ATM Mutations in Bca/Oca

Molecular Biology and Genetics

Contributions of ATM Mutations to Familial Breast and Ovarian Cancer1

Yvonne R. Thorstenson2, Adriane Roxas, Regina Kroiss, Mark A. Jenkins, Kristine M. Yu, Thomas Bachrich, Daniela Muhr, Tierney L. Wayne, Gilbert Chu, Ronald W. Davis, Teresa M. U. Wagner and Peter J. Oefner

Stanford Genome Technology Center, Palo Alto, California 94304 [Y. R. T., A. R., K. M. Y., T. L. W., R. W. D., P. J. O.]; University of Vienna, Vienna A1140, Austria [R. K., T. B., D. M., T. M. U. W.]; Centre for Genetic Epidemiology, The University of Melbourne, Victoria, Australia [M. A. J.]; and Departments of Medicine and Biochemistry, Stanford University Medical Center, Stanford, California 94305 [G. C.]

This study addresses the prevalence of ATM mutations and the associationwith breast cancer in Austrian families selected for a history of breast or ovarian cancer or both [hereditary breast and ovarian cancer (HBOC)].

In 270 HBOC families previously screened for BRCA1 and BRCA2 mutations, 137 different sequence alterations of ATM were identified.

Seven of these were mutations presumed to cause ataxia telangiectasia based on their effect on the ATM protein, including five that caused a protein truncation and two missense mutations in the catalytic kinase domain of the highly conserved COOH terminus of the protein.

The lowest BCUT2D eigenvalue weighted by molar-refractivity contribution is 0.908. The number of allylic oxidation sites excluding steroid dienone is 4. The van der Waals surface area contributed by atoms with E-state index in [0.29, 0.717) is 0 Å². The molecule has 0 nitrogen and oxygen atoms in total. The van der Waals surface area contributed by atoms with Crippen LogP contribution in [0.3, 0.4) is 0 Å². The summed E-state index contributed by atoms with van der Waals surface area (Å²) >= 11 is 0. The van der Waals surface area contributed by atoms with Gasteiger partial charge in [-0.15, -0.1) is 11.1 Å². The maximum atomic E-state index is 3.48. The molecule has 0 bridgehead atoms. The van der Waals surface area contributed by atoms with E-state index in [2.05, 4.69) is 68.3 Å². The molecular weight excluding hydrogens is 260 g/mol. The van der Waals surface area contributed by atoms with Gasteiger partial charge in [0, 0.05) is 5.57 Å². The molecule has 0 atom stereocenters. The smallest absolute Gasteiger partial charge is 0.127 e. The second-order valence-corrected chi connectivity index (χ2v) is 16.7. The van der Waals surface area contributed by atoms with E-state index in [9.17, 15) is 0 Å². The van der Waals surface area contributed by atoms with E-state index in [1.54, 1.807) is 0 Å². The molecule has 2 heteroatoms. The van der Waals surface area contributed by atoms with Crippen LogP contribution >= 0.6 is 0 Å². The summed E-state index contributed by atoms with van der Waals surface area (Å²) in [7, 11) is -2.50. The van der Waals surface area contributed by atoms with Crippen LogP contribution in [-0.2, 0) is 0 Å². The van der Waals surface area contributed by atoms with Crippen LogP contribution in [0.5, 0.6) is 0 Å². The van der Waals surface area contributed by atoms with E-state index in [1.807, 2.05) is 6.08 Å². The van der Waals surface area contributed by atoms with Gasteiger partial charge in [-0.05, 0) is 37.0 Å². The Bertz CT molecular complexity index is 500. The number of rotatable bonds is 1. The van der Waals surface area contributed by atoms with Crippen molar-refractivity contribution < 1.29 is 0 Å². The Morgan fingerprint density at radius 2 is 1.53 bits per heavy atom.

The seven mutations were found in 10 families (3.7%). In addition, one missense variant, L1420F, was observed in 13 HBOC families (4.8%) but was not observed in any of the 122 healthy volunteers with no history of breast cancer. In addition, the variant segregated with breast cancer in some of the families, suggesting that it may be pathogenic for breast cancer.

Sixty-two additional variants of potential significance were observed in 65 HBOC families, but not in healthy controls. These variants included 24 sequence alterations with possible effects on splicing or protein-protein interactions.

This study indicates that there is a significant prevalence of ATM mutations in breast and ovarian cancer families and adds to a growing body of evidence that ATM mutations confer increased susceptibility to breast cancer.



Cancer Research 63, 3325-3333, June 15, 2003]

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